Turkish and US Air Forces (USAF) have successfully completed a joint international weapons-training exercise, Anatolian Falcon 2012, aimed at strengthening interoperability between the two countries.

The ten-day exercise, which began on 5 March 2012, also tested the air forces’ abilities to carry out a variety of air missions that include interdiction, attack, air superiority, defence suppression, airlift, air refuelling and reconnaissance.

The USAF 480th Fighter Squadron (FS) commander lieutenant colonel Paul Murray said that suppression of enemy air defences was an important skillset brought to the joint fight, combined fight and coalition fight.

"But for the most part, every mission that we could be called on to do for the combatant commander, we got to practice here," Murray added.

"We got to employ those skillsets against large forces, and now we’re fully deployable should we need to go."

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The exercise involved 15 aircraft from the 480th FS, more than 250 support airmen and the Turkish Air Force’s 3rd Main Jet Base operations group.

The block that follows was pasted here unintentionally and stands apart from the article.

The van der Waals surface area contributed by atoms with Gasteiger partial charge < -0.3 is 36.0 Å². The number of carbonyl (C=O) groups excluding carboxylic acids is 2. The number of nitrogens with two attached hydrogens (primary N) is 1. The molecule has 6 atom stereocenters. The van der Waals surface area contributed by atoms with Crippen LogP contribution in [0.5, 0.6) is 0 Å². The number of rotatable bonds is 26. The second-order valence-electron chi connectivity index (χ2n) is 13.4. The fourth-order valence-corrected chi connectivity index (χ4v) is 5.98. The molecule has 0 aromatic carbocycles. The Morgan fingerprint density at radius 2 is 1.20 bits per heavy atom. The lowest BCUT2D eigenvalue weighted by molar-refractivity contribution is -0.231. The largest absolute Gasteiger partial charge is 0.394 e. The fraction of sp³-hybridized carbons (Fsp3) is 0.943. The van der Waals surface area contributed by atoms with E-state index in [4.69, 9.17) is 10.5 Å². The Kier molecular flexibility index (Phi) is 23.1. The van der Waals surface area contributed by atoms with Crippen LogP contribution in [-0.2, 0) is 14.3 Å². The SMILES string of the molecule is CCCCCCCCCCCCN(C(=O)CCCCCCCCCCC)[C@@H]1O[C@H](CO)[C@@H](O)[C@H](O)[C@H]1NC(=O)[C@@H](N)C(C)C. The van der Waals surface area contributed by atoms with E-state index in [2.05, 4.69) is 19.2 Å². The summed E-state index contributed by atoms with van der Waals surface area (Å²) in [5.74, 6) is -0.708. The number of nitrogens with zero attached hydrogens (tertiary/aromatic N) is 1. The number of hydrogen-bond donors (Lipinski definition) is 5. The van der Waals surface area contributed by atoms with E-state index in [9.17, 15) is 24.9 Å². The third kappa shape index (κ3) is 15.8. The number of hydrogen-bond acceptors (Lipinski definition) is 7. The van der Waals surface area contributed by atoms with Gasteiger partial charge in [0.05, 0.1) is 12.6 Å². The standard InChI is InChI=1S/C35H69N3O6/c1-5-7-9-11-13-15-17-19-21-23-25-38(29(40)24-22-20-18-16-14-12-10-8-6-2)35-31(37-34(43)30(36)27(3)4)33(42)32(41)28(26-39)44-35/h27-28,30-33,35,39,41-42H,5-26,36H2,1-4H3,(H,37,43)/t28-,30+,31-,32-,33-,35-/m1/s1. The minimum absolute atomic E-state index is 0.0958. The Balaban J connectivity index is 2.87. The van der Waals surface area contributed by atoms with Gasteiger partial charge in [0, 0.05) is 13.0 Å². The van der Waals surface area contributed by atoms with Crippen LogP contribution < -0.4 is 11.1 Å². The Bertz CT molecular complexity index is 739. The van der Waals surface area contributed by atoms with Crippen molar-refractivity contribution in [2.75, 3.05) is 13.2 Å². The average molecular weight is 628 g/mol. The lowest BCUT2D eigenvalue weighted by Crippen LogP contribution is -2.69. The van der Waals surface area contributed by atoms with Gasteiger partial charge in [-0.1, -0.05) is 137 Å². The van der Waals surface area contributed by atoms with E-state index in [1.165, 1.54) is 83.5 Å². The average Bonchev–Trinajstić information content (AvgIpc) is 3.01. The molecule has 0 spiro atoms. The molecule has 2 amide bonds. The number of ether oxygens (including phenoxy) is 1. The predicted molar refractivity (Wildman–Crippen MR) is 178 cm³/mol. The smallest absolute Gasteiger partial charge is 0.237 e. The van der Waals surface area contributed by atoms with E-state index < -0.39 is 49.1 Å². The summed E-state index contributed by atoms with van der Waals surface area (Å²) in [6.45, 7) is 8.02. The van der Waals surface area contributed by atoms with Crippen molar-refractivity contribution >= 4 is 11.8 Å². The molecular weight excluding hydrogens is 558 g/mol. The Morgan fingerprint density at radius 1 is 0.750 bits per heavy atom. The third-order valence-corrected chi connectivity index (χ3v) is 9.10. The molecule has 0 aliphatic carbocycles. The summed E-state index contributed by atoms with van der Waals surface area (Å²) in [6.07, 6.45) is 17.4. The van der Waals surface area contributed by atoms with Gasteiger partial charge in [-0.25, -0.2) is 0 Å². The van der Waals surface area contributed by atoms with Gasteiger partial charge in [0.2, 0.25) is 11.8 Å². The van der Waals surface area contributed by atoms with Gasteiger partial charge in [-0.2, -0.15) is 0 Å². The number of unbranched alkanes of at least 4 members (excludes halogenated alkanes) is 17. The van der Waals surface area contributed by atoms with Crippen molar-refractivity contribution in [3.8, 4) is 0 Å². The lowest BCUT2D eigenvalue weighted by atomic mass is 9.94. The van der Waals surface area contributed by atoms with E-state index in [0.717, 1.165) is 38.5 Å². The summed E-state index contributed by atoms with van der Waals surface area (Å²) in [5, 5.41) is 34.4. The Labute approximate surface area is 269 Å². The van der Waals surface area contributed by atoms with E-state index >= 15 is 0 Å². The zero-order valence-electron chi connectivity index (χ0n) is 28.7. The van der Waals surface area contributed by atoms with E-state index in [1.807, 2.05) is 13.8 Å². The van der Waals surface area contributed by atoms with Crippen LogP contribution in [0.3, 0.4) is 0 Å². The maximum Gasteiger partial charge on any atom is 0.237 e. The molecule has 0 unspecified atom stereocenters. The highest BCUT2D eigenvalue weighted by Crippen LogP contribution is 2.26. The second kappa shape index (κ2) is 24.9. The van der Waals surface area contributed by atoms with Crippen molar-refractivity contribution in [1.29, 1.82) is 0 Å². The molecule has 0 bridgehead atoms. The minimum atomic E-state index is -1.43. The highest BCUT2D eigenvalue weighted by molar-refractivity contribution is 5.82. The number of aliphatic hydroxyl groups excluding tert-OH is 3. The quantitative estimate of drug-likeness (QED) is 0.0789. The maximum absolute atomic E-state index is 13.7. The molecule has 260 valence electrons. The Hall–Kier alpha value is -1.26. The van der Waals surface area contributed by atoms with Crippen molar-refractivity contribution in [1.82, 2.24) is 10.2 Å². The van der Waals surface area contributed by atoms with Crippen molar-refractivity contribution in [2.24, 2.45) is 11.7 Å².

A mock air-to-air aircraft battle was conducted by the air crew over Turkish Air Force’s Konya Air Base as part of the exercise with possible threats at random times and positions throughout the training.

During the drill, both the forces integrated their aircraft fleet to combat potential threats by plotting targets on a map inside the mock high-threat zone and neutralise them.

The threats involved enemy ground-forces member aiming a surface-to-air missile launcher at an aircraft.

The Anatolian Eagle exercise, originally a joint international military exercise, was changed by Turkish military into a national military exercise in 2009 in a move to exclude Israel from participating.

Image: USAF’s F-16 Fighting Falcon takes part in exercise Anatolian Falcon 2012 in Konya, Turkey. Photo: US Air Force Staff Sgt. Benjamin Wilson.